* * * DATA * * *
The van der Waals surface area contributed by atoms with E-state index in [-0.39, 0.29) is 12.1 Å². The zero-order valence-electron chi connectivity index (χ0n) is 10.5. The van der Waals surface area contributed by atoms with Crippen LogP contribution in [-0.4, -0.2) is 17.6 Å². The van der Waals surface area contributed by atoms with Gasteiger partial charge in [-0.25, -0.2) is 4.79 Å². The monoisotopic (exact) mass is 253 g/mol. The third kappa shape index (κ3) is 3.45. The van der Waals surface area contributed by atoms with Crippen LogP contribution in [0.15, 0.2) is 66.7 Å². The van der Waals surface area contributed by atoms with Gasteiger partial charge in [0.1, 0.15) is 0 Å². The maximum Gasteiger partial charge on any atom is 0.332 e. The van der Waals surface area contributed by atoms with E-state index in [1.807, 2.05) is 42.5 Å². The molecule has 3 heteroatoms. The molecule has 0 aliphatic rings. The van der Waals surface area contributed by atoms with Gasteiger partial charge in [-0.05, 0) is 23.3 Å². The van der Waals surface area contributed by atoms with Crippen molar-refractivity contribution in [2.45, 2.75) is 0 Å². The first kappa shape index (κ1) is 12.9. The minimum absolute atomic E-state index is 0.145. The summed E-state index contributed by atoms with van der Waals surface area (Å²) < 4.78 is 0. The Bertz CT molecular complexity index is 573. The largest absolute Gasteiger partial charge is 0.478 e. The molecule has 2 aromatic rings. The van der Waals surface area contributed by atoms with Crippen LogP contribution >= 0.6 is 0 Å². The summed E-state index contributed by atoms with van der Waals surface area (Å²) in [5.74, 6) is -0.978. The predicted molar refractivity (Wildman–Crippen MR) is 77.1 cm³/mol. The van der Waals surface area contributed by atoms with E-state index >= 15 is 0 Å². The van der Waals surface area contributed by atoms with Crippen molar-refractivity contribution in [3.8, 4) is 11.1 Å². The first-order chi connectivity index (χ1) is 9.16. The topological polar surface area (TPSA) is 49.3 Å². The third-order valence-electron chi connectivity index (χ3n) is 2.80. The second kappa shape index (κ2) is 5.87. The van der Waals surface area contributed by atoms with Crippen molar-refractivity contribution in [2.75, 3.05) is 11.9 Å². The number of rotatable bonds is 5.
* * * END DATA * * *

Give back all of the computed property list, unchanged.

The van der Waals surface area contributed by atoms with E-state index in [-0.39, 0.29) is 12.1 Å². The zero-order valence-electron chi connectivity index (χ0n) is 10.5. The van der Waals surface area contributed by atoms with Crippen LogP contribution in [-0.4, -0.2) is 17.6 Å². The van der Waals surface area contributed by atoms with Gasteiger partial charge in [-0.25, -0.2) is 4.79 Å². The monoisotopic (exact) mass is 253 g/mol. The third kappa shape index (κ3) is 3.45. The van der Waals surface area contributed by atoms with Crippen LogP contribution in [0.15, 0.2) is 66.7 Å². The van der Waals surface area contributed by atoms with Gasteiger partial charge in [0.1, 0.15) is 0 Å². The maximum Gasteiger partial charge on any atom is 0.332 e. The van der Waals surface area contributed by atoms with E-state index in [1.807, 2.05) is 42.5 Å². The molecule has 3 heteroatoms. The molecule has 0 aliphatic rings. The van der Waals surface area contributed by atoms with Gasteiger partial charge in [-0.05, 0) is 23.3 Å². The van der Waals surface area contributed by atoms with Crippen molar-refractivity contribution in [2.45, 2.75) is 0 Å². The first kappa shape index (κ1) is 12.9. The minimum absolute atomic E-state index is 0.145. The summed E-state index contributed by atoms with van der Waals surface area (Å²) < 4.78 is 0. The Bertz CT molecular complexity index is 573. The largest absolute Gasteiger partial charge is 0.478 e. The molecule has 2 aromatic rings. The van der Waals surface area contributed by atoms with Crippen LogP contribution >= 0.6 is 0 Å². The summed E-state index contributed by atoms with van der Waals surface area (Å²) in [5.74, 6) is -0.978. The predicted molar refractivity (Wildman–Crippen MR) is 77.1 cm³/mol. The van der Waals surface area contributed by atoms with E-state index >= 15 is 0 Å². The van der Waals surface area contributed by atoms with Crippen molar-refractivity contribution in [3.8, 4) is 11.1 Å². The first-order chi connectivity index (χ1) is 9.16. The topological polar surface area (TPSA) is 49.3 Å². The third-order valence-electron chi connectivity index (χ3n) is 2.80. The second kappa shape index (κ2) is 5.87. The van der Waals surface area contributed by atoms with Crippen molar-refractivity contribution in [2.75, 3.05) is 11.9 Å². The number of rotatable bonds is 5.